Tight Product Supply Meets Average Refinery Use
- Refiners conducting overdue maintenance
- Gasoline stocks generally tight; tepid price response last week
- LNG is natural gas’s agent of change
Alan Levine, Chairman
Inputs of crude oil to refineries stood at 15 million barrels daily for the week ended March 3, 2023. This translated into refinery utilization of 86% of capacity for all United States refineries, about the same as the average of the past five years.
Gasoline is generally in tight supply. And with the driving season hard on us, the impact for prices could be strong.
This has not happened yet. Spot RBOB futures reached $2.81 early last week, but settled on Friday at $2.65 per gallon. And RBOB futures continue to make new lows. At writing, RBOB futures have moved below $2.5650.
The June RBOB crack spread is trading just below $33.00 per barrel. This is high enough to encourage production of gasoline, but in conflict with the need for refinery maintenance which is inhibiting domestic supply. Technical charts point higher, challenging $37.00 or even $42.00 per barrel.
Supply/demand data in the United States for the week ended March 3, 2023, were released by the Energy Information Administration.
Total commercial stocks of petroleum rose (⬆) 1.9 million barrels to 1.260 billion barrels during the week ended March 3, 2023.
Commercial crude oil supplies in the United States were lower (⬇) by 1.7 million barrels from the previous report week to 478.5 million barrels.
Crude oil inventory changes by PAD District:
PADD 1: Down (⬇) 0.4 million barrels to 6.7 million barrels
PADD 2: Down (⬇) 0.3 million barrels to 128.3 million barrels
PADD 3: Plus (⬆) 2.7 million barrels to 269.9 million barrels
PADD 4: Down (⬇) 0.5 million barrels at 24.7 million barrels
PADD 5: Down (⬇) 3.1 million barrels to 49.0 million barrels
Cushing, Oklahoma, inventories were down (⬇) 0.9 million barrels from the previous report week to 39.8 million barrels.
Domestic crude oil production was down (⬇) from the previous report week at 12.2 million barrels daily.
Crude oil imports averaged 6.271 million barrels per day, a daily increase (⬆) of 63,000 barrels. Exports decreased (⬇) 2.267 million barrels daily to 3.362 million barrels per day.
Refineries used 86.0% of capacity; 0.2 percentage points higher (⬆) than the previous report week.
Crude oil inputs to refineries decreased (⬇) 12,000 barrels daily; there were 14.967 million barrels per day of crude oil run to facilities. Gross inputs, which include blending stocks, rose (⬆) 30,000 barrels daily to 15.480 million barrels daily.
Total petroleum product inventories rose (⬆) by 3.5 million barrels from the previous report week, rising to 781.8 million barrels.
Total product demand decreased (⬇) 1.364 million barrels daily to 19.049 million barrels per day.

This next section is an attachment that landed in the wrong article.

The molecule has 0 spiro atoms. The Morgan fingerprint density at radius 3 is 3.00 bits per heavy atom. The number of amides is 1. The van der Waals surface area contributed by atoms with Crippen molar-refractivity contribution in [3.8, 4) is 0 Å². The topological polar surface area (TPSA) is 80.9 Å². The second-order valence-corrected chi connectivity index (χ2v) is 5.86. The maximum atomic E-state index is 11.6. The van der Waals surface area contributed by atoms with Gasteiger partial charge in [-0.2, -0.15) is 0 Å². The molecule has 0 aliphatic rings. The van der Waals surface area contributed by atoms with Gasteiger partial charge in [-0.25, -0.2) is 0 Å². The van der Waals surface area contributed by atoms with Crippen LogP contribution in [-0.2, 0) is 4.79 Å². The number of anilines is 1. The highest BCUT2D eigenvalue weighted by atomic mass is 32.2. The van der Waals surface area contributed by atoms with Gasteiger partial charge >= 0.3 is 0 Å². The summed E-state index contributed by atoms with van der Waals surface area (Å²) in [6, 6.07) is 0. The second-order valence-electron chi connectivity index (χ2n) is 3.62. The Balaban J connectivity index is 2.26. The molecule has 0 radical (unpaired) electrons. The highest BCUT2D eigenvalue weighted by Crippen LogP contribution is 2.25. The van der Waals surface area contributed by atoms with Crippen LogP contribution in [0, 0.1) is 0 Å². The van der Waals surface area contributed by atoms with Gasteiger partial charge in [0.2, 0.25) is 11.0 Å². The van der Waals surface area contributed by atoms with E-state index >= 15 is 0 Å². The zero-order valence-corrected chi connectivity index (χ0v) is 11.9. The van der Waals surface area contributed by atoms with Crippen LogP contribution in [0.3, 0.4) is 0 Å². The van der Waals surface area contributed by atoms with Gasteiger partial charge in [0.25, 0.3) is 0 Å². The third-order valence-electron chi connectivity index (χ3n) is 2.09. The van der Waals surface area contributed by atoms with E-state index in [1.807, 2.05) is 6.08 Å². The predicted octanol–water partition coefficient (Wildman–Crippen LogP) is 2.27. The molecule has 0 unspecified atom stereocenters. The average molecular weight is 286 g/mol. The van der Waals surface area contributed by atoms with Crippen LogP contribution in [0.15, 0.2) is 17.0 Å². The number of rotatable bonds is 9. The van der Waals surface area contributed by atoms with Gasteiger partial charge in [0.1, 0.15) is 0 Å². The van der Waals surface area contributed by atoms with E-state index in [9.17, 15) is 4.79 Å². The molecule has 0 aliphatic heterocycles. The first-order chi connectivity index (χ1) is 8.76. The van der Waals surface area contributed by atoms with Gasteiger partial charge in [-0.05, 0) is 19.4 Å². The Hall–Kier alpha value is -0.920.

Gasoline stocks decreased (⬇) 1.1 million barrels from the previous report week; total stocks are 238.1 million barrels.
Demand for gasoline decreased (⬇) 550,000 barrels per day to 8.562 million barrels per day.
Distillate fuel oil stocks increased (⬆) 0.1 million barrels from the previous report week; distillate stocks are at 122.3 million barrels. EIA reported national distillate demand at 3.514 million barrels per day during the report week, a decrease (⬇) of 322,000 barrels daily.
Propane stocks decreased (⬇) by 0.5 million barrels from the previous report week to 60.1 million barrels. The report estimated current demand at 1.234 million barrels per day, a decrease (⬇) of 109,000 barrels daily from the previous report week.
Spot Henry Hub natural gas futures reacted bearishly to lower than normal Heating Degree Days. NOAA measured significant shortfalls among many regions for the week ended March 2. The East South Central region of the country failed normal by 77 HDDs, the South Atlantic are registered 61 fewer HDDs, and the populous Middle Atlantic region generated 12 fewer HDDs than normal.
Prices settled at $2.43, the low of last week. Values for end-2023 stood at $4.07, and end-2024 at $2.76. Buyers of distant contracts should be cautious without some indication of price bottoming near term.
The action in natural gas markets continues to focus on exports of liquefied natural gas (LNG.) Growth in LNG exports has been impressive. Starting in 2016, exports reached 10.6 Bcf/d last year. EIA projects outflow of 12.1 Bcf/d in 2023, (+14%,) and 0.7 more Bcf/d in 2024 (+5%.)
The dramatic increase reflects, of course, shifts in sources of European Union supplies. The United States has become a significant LNG source for European natural gas.
Europe’s gain in natural gas security has had some adverse impacts on clean climate aspirations. Less-wealthy Asian countries are seeking alternatives as cargoes are re-routed to the EU. Some have resorted to burning coal or are now enduring electrical blackouts.
According to the EIA:
The net withdrawals from storage totaled 84 Bcf for the week ended March 3, compared with the five-year (2018–2022) average net withdrawals of 101 Bcf and last year’s net withdrawals of 126 Bcf during the same week. Working natural gas stocks totaled 2,030 Bcf, which is 21% (359 Bcf) more than the five-year average and 32% (493 Bcf) more than last year at this time.
The average rate of withdrawals from storage is 24% lower than the five-year average so far in the withdrawal season (November through March). If the rate of withdrawals from storage matched the five-year average of 5.0 Bcf/d for the remainder of the withdrawal season, the total inventory would be 1,891 Bcf on March 31, which is 359 Bcf higher than the five-year average of 1,532 Bcf for that time of year.
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